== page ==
I am so excited about inquiry-based teaching these days! Eventually I’d like to learn how to incorporate it in all subjects, but for now I am starting with science. For the next 7 weeks, I’ll be posting a summary and relevant resources from each chapter of the book Starting with Science: Strategies for Introducing Young Children to Inquiry by Marcia Talhelm Edson. I’ll also add a few of my thoughts in there as well!
This was by far the most useful chapter in terms of direct classroom implementation of inquiry-based science! I’m super excited because I tried my best to do a real inquiry unit this winter. It was definitely challenging, and I don’t think I did it very well, but it’s a learning curve and this chapter proved to be very helpful. (Unfortunately I read the chapter after doing my inquiry unit on weather, so it will hopefully be even better next time!)
Some of the most meaningful takeaways from this chapter:
Inquiry units CAN be based on standards.
Ideally an inquiry unit would stem from something that the kids have expressed interest in. This is the most exciting and effective way of teaching. But it’s hard, as a public school teacher, to reconcileszzs my desire to teach what the kids are most interested in, with my obligation to teach the required curriculum for science (and all other subjects). My kids were SO interested in space this winter. They wanted to know everything about how the earth moves around the sun, how long it takes to get to space, how many planets there are. They had so many thoughtful questions, and it would have been so cool to take that intrigue and use it to teach the nature of science. But I basically had to squash their curiosity because there was no time to teach about space. (Although full disclosure – I did check out a bunch of space books from the library, and carved out 30 minutes to watch a Bill Nye the Science Guy about space. Gotta love Bill Nye.)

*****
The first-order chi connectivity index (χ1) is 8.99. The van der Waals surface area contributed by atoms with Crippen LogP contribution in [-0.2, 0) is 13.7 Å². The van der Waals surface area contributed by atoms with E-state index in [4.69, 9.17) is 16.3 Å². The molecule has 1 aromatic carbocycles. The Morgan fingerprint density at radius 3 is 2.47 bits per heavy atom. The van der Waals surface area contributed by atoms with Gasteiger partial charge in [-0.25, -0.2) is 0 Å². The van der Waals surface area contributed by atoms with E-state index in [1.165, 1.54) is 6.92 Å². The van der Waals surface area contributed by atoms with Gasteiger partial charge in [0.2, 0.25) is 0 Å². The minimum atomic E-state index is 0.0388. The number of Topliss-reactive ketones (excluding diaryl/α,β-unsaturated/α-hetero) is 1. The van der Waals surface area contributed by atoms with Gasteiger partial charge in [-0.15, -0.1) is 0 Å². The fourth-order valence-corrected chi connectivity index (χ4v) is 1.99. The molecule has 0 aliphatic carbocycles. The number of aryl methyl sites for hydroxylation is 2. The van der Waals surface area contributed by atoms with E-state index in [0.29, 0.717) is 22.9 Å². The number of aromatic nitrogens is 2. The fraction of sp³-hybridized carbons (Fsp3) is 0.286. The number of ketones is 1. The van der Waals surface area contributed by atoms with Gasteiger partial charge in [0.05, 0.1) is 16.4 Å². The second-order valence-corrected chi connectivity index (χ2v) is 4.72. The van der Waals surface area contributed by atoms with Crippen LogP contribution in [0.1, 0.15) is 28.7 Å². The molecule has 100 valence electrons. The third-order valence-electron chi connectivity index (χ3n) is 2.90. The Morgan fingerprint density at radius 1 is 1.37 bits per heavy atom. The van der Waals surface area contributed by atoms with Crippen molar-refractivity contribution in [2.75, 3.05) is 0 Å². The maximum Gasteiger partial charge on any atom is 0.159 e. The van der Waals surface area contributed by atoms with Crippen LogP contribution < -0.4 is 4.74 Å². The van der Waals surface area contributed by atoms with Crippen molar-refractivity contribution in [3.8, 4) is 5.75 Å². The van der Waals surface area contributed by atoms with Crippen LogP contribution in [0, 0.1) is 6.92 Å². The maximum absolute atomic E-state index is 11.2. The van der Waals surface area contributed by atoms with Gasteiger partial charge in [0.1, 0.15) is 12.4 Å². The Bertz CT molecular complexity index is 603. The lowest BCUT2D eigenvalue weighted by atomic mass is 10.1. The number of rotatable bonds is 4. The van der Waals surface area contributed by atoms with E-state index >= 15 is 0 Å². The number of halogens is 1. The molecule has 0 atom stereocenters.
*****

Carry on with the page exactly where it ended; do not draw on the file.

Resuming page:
That is such a frustrating aspect of teaching with required (read: scripted) curriculum – kindergarteners are FILLED with curiosity and love of learning at all times. And so many times I can’t help them learn the new things they are interested in because I have to make time for writing personal narratives or writing teen number sentences.
Anyway, I digress. What is cool is that this book made it clear that inquiry unit ideas CAN come from a district requirement or kit-based materials. (FOSS Science is what our district requires, and it’s the ultimate kit-based curriculum!) One positive spin to teaching young students is that they will be interested in almost any topic that we want to study, so I don’t have to worry much about engagement – as long as I teach it in way that allows room for inquiry.
Teachers should research the topic first, and write down the understandings they hope for students to reach by the end of the unit.